, Volume 71, Issue 18, pp 2457-2489
Date: 24 Sep 2012

Celecoxib

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Abstract

Celecoxib (Celebrex®) was the first cyclo-oxygenase (COX)-2 selective inhibitor (coxib) to be introduced into clinical practice. Coxibs were developed to provide anti-inflammatory/analgesic activity similar to that of nonselective NSAIDs, but without their upper gastrointestinal (GI) toxicity, which is thought to result largely from COX-1 inhibition. Celecoxib is indicated in the EU for the symptomatic treatment of osteoarthritis, rheumatoid arthritis and ankylosing spondylitis in adults. This article reviews the clinical efficacy and tolerability of celecoxib in these EU-approved indications, as well as overviewing its pharmacological properties.

In randomized controlled trials, celecoxib, at the recommended dosages of 200 or 400 mg/day, was significantly more effective than placebo, at least as effective as or more effective than paracetamol (acetaminophen) and as effective as non-selective NSAIDs and the coxibs etoricoxib and lumiracoxib for the symptomatic treatment of patients with active osteoarthritis, rheumatoid arthritis or ankylosing spondylitis.

Celecoxib was generally well tolerated, with mild to moderate upper GI complaints being the most common body system adverse events. In meta-analyses and large safety studies, the incidence of upper GI ulcer complications with recommended dosages of celecoxib was significantly lower than that with non-selective NSAIDs and similar to that with paracetamol and other coxibs. However, concomitant administration of celecoxib with low-dose cardioprotective aspirin often appeared to negate the GI-sparing advantages of celecoxib over NSAIDs.

Although one polyp prevention trial noted a dose-related increase in cardiovascular risk with celecoxib 400 and 800 mg/day, other trials have not found any significant difference in cardiovascular risk between celecoxib and placebo or non-selective NSAIDs. Meta-analyses and database-derived analyses are inconsistent regarding cardiovascular risk. At recommended dosages, the risks of increased thrombotic cardiovascular events, or renovascular, hepatic or hypersensitivity reactions with celecoxib would appear to be small and similar to those with NSAIDs.

Celecoxib would appear to be a useful option for therapy in patients at high risk for NSAID-induced GI toxicity, or in those responding suboptimally to or intolerant of NSAIDs. To minimize any risk, particularly the cardiovascular risk, celecoxib, like all coxibs and NSAIDs, should be used at the lowest effective dosage for the shortest possible duration after a careful evaluation of the GI, cardiovascular and renal risks of the individual patient.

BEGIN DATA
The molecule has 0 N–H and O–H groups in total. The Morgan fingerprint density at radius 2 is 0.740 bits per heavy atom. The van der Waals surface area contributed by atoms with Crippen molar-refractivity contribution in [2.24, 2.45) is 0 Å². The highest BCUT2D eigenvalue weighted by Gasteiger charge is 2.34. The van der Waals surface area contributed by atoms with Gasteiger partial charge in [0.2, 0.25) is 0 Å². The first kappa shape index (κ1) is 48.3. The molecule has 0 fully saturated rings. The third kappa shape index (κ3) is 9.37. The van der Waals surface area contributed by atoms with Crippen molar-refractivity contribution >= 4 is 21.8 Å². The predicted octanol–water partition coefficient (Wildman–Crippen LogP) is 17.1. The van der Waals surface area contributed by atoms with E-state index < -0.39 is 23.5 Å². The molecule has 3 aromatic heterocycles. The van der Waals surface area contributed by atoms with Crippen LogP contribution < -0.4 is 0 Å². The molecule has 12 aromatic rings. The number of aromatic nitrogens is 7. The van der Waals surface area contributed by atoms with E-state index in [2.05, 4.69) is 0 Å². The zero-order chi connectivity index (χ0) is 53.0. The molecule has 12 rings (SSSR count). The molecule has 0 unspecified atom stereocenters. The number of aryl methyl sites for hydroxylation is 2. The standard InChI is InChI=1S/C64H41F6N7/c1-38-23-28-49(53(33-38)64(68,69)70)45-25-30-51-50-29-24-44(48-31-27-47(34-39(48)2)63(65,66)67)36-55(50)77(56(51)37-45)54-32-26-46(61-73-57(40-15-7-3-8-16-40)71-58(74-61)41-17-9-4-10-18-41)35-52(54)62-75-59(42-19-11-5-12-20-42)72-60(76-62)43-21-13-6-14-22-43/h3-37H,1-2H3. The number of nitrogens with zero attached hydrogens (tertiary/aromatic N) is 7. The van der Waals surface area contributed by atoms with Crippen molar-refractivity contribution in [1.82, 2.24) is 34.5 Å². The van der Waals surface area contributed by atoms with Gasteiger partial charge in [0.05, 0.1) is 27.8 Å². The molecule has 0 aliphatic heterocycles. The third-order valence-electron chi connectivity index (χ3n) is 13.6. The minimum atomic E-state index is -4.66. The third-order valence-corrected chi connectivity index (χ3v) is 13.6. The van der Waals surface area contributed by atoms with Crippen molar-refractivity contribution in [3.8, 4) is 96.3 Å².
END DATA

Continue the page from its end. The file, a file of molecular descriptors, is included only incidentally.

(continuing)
Various sections of the manuscript reviewed by: A. Lanas, University of Zaragoza. IIS Aragón, Zaragoza, Spain; F. McKenna, Rheumatic Diseases Unit, Trafford General Hospital, Manchester, UK; P. Patrignani, Department of Neuroscience and Imaging, “G. d’Annunzio” University and Center of Excellence on Aging (CeSI), Chieti, Italy; L.S. Simon, SDG LLC, Cambridge, MA, USA.

Data Selection

Sources: Medical literature (including published and unpublished data) on ‘celecoxib’ was identified by searching databases since 1996 (including MEDLINE and EMBASE and in-house AdisBase), bibliographies from published literature, clinical trial registries/databases and websites (including those of regional regulatory agencies and the manufacturer). Additional information (including contributory unpublished data) was also requested from the company developing the drug.
Search strategy: MEDLINE, EMBASE and AdisBase search terms were ‘celecoxib’ and (‘arthritis’ or ‘osteoarthritis’ or ‘rheumatoid arthritis’ or ‘arthritis, rheumatoid’ or ‘ankylosing spondylitis’ or ‘spondylitis, ankylosing’). Searches were last updated 16 November 2011.
Selection: Studies in patients with osteoarthritis, rheumatoid arthritis or ankylosing spondylitis who received celecoxib. Inclusion of studies was based mainly on the methods section of the trials. When available, large, well controlled trials with appropriate statistical methodology were preferred. Relevant pharmacodynamic and pharmacokinetic data are also included.
Index terms: Celecoxib, osteoarthritis, rheumatoid arthritis, ankylosing spondylitis, pharmacodynamics, pharmacokinetics, therapeutic use, tolerability, pharmacoeconomics.